Rawdon Tomlinson's Geronimo After Kas-ki-yeh tells the story of the famous Chiricahua Apache war shaman who, after his family is massacred by Mexicans in 1851, makes revenge the driving force of his life. The Chiricahua suffer loss of genocidal proportions. In later years, Geronimo suffers a recurring nightmare of his people dying like a sun, never to rise again. The ordinary and extraordinary events of his life and those of his tribe unfold from Mexico and the Arizona Territory in the Southwest to Florida, Alabama, and finally Oklahoma, where the dwindling tribe is held in captivity until 1913. As a prisoner of war, the legendary shaman once feared by Mexicans and Americans alike takes on such mundane duties as tending crops and cleaning house for his sick wife. Though he never gives up his native religion, he supplements it with Christianity and even teaches Sunday school ("I don't think I'm an Indian anymore"). Eventually he becomes a showman-traveling to expositions, riding in rodeos and parades, hawking autographs. On his deathbed he imagines that "Heaven is endless bullets and Mexicans." Woven into this disturbing yet poignant chronicle are threads of the Chiricahua Life-Way, with its emphasis on family, its humor, its spiritual strength, and its ability to meet hardship with courage. Tomlinson's moving collection-bolstered throughout by remarkable historical accuracy-is a meditation on the meaning of family, a cultural identity suppressed, the consuming desire for vengeance, and the theft of human dignity.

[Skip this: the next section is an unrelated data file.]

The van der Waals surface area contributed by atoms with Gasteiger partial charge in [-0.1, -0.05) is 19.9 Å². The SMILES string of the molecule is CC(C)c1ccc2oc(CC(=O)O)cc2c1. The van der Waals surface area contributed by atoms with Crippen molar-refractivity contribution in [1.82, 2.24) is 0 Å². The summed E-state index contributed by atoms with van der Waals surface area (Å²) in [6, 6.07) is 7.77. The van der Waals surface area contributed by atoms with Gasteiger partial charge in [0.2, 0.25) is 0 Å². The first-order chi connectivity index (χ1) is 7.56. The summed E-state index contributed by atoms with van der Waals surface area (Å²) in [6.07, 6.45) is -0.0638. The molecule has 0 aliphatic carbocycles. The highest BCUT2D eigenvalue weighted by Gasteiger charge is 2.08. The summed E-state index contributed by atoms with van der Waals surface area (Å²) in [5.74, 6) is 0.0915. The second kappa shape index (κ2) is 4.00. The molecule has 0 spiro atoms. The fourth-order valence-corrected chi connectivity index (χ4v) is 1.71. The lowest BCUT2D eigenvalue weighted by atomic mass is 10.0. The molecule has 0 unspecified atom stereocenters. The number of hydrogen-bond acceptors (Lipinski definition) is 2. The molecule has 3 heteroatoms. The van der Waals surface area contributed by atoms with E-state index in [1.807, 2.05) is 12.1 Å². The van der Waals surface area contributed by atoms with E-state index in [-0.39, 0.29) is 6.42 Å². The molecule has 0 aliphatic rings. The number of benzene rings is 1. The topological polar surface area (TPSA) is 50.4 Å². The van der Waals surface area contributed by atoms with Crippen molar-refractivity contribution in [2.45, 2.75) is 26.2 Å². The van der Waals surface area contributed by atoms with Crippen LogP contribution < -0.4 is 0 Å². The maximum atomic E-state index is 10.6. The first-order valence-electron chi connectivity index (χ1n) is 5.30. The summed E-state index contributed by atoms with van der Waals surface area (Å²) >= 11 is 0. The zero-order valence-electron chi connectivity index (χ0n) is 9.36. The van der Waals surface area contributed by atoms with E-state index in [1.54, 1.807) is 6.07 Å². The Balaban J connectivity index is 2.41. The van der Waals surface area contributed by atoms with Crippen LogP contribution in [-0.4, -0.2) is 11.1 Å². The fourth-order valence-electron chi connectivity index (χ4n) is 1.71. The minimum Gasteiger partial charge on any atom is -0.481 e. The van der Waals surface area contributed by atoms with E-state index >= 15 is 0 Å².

Found an Error? Tell us about it.